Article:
Departmental Bulletin Paper 〈Case Reports〉Growth hormone deficiency associated with short stature in a very low birth weight infant after treatment for suspected intracranial cavernous hemangioma

Wada, Norihisa  ,  Minakata, Shunsuke  ,  Konishi, Yuhei  ,  Inoue, Tomohiro  ,  Okada, Mitsuru  ,  Takemura, Tsukasa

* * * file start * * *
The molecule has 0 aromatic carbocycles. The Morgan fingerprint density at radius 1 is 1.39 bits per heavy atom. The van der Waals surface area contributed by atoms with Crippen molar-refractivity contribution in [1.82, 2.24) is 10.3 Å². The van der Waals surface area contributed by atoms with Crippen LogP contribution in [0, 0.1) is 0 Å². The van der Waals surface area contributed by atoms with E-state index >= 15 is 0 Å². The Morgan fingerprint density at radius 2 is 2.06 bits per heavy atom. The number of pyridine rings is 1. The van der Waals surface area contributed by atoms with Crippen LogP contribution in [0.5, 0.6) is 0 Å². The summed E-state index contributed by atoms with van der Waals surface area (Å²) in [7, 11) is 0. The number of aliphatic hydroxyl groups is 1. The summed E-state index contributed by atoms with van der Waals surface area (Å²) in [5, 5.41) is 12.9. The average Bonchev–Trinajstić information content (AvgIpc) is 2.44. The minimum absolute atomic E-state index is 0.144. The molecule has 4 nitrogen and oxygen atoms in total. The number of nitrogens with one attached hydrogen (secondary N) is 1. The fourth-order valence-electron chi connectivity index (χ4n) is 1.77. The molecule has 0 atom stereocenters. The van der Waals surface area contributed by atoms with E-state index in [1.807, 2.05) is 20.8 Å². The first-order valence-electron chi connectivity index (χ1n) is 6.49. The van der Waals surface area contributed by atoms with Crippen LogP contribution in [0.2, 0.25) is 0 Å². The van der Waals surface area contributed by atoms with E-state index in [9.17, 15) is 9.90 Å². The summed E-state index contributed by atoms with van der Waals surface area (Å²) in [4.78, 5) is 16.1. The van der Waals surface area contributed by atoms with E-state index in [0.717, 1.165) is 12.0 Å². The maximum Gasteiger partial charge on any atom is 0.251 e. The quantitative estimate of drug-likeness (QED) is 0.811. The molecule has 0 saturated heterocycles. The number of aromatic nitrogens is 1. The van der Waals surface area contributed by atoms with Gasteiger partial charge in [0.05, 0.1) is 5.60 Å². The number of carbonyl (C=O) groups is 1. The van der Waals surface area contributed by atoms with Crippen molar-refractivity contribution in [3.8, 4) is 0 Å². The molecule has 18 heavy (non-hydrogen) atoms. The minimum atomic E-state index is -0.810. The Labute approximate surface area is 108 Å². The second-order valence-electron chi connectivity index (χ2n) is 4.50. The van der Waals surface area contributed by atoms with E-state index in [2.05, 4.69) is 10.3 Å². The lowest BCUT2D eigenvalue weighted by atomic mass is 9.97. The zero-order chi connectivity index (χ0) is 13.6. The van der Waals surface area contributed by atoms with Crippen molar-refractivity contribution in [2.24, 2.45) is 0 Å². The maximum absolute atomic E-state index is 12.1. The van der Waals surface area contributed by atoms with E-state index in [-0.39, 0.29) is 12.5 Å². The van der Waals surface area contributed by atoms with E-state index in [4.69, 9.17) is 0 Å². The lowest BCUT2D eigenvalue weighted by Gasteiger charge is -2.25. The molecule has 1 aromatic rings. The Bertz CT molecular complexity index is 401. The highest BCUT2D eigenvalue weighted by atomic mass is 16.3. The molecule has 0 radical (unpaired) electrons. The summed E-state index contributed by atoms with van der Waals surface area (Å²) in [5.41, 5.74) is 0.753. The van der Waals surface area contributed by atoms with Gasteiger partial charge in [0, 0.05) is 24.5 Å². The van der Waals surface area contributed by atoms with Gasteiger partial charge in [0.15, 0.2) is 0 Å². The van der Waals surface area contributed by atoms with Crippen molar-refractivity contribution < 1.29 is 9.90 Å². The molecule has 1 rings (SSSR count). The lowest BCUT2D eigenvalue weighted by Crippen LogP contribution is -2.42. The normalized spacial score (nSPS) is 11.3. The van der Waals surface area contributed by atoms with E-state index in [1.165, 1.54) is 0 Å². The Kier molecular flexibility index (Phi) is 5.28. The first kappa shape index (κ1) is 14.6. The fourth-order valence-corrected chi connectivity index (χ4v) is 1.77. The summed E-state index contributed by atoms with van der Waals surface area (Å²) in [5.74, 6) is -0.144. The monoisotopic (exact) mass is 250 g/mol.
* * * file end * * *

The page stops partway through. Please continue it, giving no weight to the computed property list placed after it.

[Abstract] A female infant born at 30 weeks of gestation and weighing 1,276g developed a suspected intracranial cavernous hemangioma invading the sella turcica at the age of one month. She received high-dose steroid treatment with 5mg/ kg/ d of prednisolone, resulting in a reduction in the size of the hemangioma, and follow-up care began after discharge. At the age of six, it was noted that the girl’s growth in height was insufficient. Head magnetic resonance imaging (MRI) showed pituitary atrophy, and the results of a loading test led to a diagnosis of growth hormone deficiency resulting in a short stature. However, the administration of growth hormone brought her height up to the average by the age of 11.The patient’s intracranial lesion during the newborn period, which was suspected to be a cavernous hemangioma, may have contributed to her pituitary atrophy. The findings of this case suggest that infants who develop a space-occupying lesion in the sella turcica must be kept under long-term observation in view of the possible occurrence of a defective pituitary function.

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